The death occurred at his home at Gunnersbury Park, Ealing, of John Gillham. An outstanding transport historian, author, cartographer and photographer, as both an enthusiast and a transport professional, he was a member of several transport societies including the Association, of which he was a founder member. A loyal attendee of its meetings, both general and those held in the London area, he was present for the 70th anniversary celebratory dinner at London Docklands in 2007 and had hoped to attend last year's AGM in Valenciennes, but was prevented by a fall He died peacefully in his sleep on 22 March at the age of 91.
John Charles Gillham was born on 5 July 1917 in South Ealing, the son of a schoolmaster. In 1928 the family moved to a newly-built house at 209 Gunnersbury Park and that was to be his home for the rest of his life. He won a scholarship to Ealing County School for Boys and on leaving school was for a short time employed as a solicitor's clerk before becoming apprenticed with London Transport at their Chiswick works, where he qualified as a draughtsman. He was one of the team responsible for the RT bus and earlier design stages of the Routemaster. Later he worked for Elastic Rail Spike Co, as a draughtsman for its Pandrol rail track fastenings. He entertained ideas of becoming a transport journalist and did indeed undertake editorial work for Commercial Motor and Passenger Transport.
He soon developed an interest in most forms of surface public transport: trams, buses, trolleybuses, trains and canals. He was drawn to the Light Railway and Transport League (as the Association was first titled) when the advertisement announcing the establishment of the organisation appeared in the transport press in May 1937. The first meeting he attended took place on 11 September 1937 in the sitting room of the home of the late J W Fowler. This magazine, then known as The Modem Tramway, was launched the following year and John contributed the first of many articles to it in November 1938 - on The Metropolitan Electric Tramways.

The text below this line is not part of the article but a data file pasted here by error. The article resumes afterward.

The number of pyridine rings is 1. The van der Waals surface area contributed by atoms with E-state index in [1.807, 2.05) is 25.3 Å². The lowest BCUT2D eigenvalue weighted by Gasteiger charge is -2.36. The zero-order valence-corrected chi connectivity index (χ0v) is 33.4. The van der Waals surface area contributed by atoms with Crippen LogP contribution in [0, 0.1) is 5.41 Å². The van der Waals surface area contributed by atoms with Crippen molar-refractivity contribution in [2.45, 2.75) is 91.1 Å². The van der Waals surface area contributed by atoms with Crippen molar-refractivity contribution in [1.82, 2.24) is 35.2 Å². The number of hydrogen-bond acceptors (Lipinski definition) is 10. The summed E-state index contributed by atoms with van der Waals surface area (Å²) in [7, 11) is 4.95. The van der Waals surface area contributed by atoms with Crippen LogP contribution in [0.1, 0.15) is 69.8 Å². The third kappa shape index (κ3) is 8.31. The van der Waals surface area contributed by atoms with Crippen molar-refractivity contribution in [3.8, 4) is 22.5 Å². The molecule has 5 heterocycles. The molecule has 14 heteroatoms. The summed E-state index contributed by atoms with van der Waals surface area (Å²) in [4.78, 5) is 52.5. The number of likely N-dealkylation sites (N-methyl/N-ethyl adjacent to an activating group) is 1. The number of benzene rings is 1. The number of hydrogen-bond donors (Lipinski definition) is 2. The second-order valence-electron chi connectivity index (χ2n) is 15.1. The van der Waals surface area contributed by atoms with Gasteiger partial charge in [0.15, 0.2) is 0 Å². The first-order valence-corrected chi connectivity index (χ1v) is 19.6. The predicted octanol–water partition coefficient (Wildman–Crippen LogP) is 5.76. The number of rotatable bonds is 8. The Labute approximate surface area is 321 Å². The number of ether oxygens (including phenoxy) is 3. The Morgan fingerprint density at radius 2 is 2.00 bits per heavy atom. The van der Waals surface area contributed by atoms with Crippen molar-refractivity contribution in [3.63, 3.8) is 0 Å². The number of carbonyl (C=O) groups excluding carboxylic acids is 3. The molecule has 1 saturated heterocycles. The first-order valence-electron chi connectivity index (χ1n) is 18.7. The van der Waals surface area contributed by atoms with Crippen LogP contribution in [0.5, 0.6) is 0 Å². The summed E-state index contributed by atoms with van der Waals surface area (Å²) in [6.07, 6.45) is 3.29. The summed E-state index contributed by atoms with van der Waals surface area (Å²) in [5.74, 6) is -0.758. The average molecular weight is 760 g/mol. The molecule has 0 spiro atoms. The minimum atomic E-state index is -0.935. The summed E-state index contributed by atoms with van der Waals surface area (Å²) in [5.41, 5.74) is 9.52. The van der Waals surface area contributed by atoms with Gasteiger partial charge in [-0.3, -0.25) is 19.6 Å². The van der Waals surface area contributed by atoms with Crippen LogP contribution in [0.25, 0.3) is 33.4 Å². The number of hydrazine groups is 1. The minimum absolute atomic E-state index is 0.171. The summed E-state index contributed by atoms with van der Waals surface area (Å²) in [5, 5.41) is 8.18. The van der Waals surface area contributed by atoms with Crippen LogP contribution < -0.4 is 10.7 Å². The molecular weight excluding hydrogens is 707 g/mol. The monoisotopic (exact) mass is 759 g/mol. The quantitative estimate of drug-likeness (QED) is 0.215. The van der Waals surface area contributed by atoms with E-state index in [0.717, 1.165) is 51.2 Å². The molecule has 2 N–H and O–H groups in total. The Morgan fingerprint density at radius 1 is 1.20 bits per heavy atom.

At about this time, another contributor, the late Wingate Bett, was writing a series of articles on British tramway systems and in August 1939 John took over the series in relation to Scottish systems. These articles were brought together in book form the following year as Great British Tramway Networks, with Wingate H Bett and John C Gillham as co-authors: two names forever thereafter to be conjoined in tramway lore. And so the bible of British tramways was born. Comprehensive and meticulously researched, it ran to four editions before adopting its present format of regional handbooks. John remained involved in the production of each issue, including that on the North-East of England, published this year. Books written by him for other publishers began with London Transport's Double-deck Buses for Ian Allan in 1950 to his final major project on the Waterloo and City Railway for Oakwood Press in 2001.
But probably John' s greatest claim to fame rests on his maps, especially his tramway and railway track maps. He was good at map drawing at school and his later training as a draughtsman perfected his technique. Virtually all space would be utilised, often by insets round the edges to provide enlargements of junctions or extended routes. The maps were based on detailed research and to this end he amassed an enormous collection of town plans. He produced a total of 503 such maps and many were used to illustrate books and articles on tramways, railways and trolleybus systems. He expressed particular satisfaction over his maps of Calcutta and Vienna tramways, the latter completed as recently as October 2006. They were distributed far and wide: for example a framed copy of his Karachi tramways map for many years hung in the offices of the Mohammed Ali Tramways Company in that city.
As to the man himself, he was the holder of firm and fixed views. When the name of his road was changed to Popes Lane, he continued to use Gunnersbury Park and fortunately the postal authorities accepted this! He carried on answering the telephone with "Ealing" long after the exchange had gone entirely digital. He would not accept the 24-hour clock. His letters were an art form in themselves, invariably employing foolscap paper until supplies ran out. Margins were eschewed, with typescript carried to the edges of the paper. And they were lengthy affairs: it was said of him that he would never use one word where eight would do! But these idiosyncrasies were accepted by his wide circle of friends and other correspondents because of the enormous respect in which he was held.
He never married, but is survived by his sister Dr Mary Gillham, MBE, who lives in South Wales. A large number of mourners attended his funeral service at the Ogden chapel, Hanworth. Drawn up outside, in some measure to demonstrate his transport interests, was his ancient Vauxhall car and Reading Corporation pre-war bus 47. The congregation dispersed to the tune of Transport of Delight, the Flanders and Swann' s tribute to the London bus. And so departed a kindly and generous man - whose determined and rigorous researches and records have done so much to chronicle the public transport scene for posterity.
GBC, assisted by RJC, IWF, DFR and HT
LRTA Home > LRTA People — John Gillham: page updated 23 April 2009